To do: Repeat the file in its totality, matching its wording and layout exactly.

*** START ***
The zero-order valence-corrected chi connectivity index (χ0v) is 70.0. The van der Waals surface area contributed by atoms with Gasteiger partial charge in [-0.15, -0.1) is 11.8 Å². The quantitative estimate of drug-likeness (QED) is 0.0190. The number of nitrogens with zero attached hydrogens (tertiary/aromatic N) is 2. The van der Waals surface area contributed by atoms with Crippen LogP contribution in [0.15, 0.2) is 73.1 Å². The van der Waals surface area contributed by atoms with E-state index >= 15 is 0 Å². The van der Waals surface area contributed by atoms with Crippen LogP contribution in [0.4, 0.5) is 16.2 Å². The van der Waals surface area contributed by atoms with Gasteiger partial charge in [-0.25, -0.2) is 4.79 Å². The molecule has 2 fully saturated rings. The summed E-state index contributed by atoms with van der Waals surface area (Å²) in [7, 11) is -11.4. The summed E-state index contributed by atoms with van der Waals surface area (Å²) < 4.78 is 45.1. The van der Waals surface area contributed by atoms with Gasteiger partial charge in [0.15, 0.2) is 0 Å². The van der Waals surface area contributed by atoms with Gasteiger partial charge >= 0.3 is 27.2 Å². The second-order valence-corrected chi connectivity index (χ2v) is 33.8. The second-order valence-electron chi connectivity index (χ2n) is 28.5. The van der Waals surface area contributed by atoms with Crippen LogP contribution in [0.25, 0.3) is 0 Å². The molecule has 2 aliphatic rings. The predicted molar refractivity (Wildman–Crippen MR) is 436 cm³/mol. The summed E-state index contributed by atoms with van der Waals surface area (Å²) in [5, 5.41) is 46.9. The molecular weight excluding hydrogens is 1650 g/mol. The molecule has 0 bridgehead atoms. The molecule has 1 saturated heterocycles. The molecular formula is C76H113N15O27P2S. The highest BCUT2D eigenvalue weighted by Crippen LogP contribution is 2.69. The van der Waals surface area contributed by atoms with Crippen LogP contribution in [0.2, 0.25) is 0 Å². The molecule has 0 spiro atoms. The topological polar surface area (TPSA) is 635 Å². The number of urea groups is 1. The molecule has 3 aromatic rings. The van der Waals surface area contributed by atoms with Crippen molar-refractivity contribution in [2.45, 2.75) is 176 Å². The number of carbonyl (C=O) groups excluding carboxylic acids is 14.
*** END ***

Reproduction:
The zero-order valence-corrected chi connectivity index (χ0v) is 70.0. The van der Waals surface area contributed by atoms with Gasteiger partial charge in [-0.15, -0.1) is 11.8 Å². The quantitative estimate of drug-likeness (QED) is 0.0190. The number of nitrogens with zero attached hydrogens (tertiary/aromatic N) is 2. The van der Waals surface area contributed by atoms with Crippen LogP contribution in [0.15, 0.2) is 73.1 Å². The van der Waals surface area contributed by atoms with E-state index >= 15 is 0 Å². The van der Waals surface area contributed by atoms with Crippen LogP contribution in [0.4, 0.5) is 16.2 Å². The van der Waals surface area contributed by atoms with Gasteiger partial charge in [-0.25, -0.2) is 4.79 Å². The molecule has 2 fully saturated rings. The summed E-state index contributed by atoms with van der Waals surface area (Å²) in [7, 11) is -11.4. The summed E-state index contributed by atoms with van der Waals surface area (Å²) < 4.78 is 45.1. The van der Waals surface area contributed by atoms with Gasteiger partial charge in [0.15, 0.2) is 0 Å². The van der Waals surface area contributed by atoms with Gasteiger partial charge >= 0.3 is 27.2 Å². The second-order valence-corrected chi connectivity index (χ2v) is 33.8. The second-order valence-electron chi connectivity index (χ2n) is 28.5. The van der Waals surface area contributed by atoms with Crippen LogP contribution in [0.25, 0.3) is 0 Å². The molecule has 2 aliphatic rings. The predicted molar refractivity (Wildman–Crippen MR) is 436 cm³/mol. The summed E-state index contributed by atoms with van der Waals surface area (Å²) in [5, 5.41) is 46.9. The molecular weight excluding hydrogens is 1650 g/mol. The molecule has 0 bridgehead atoms. The molecule has 1 saturated heterocycles. The molecular formula is C76H113N15O27P2S. The highest BCUT2D eigenvalue weighted by Crippen LogP contribution is 2.69. The van der Waals surface area contributed by atoms with Crippen LogP contribution in [0.2, 0.25) is 0 Å². The molecule has 0 spiro atoms. The topological polar surface area (TPSA) is 635 Å². The number of urea groups is 1. The molecule has 3 aromatic rings. The van der Waals surface area contributed by atoms with Crippen molar-refractivity contribution in [2.45, 2.75) is 176 Å². The number of carbonyl (C=O) groups excluding carboxylic acids is 14.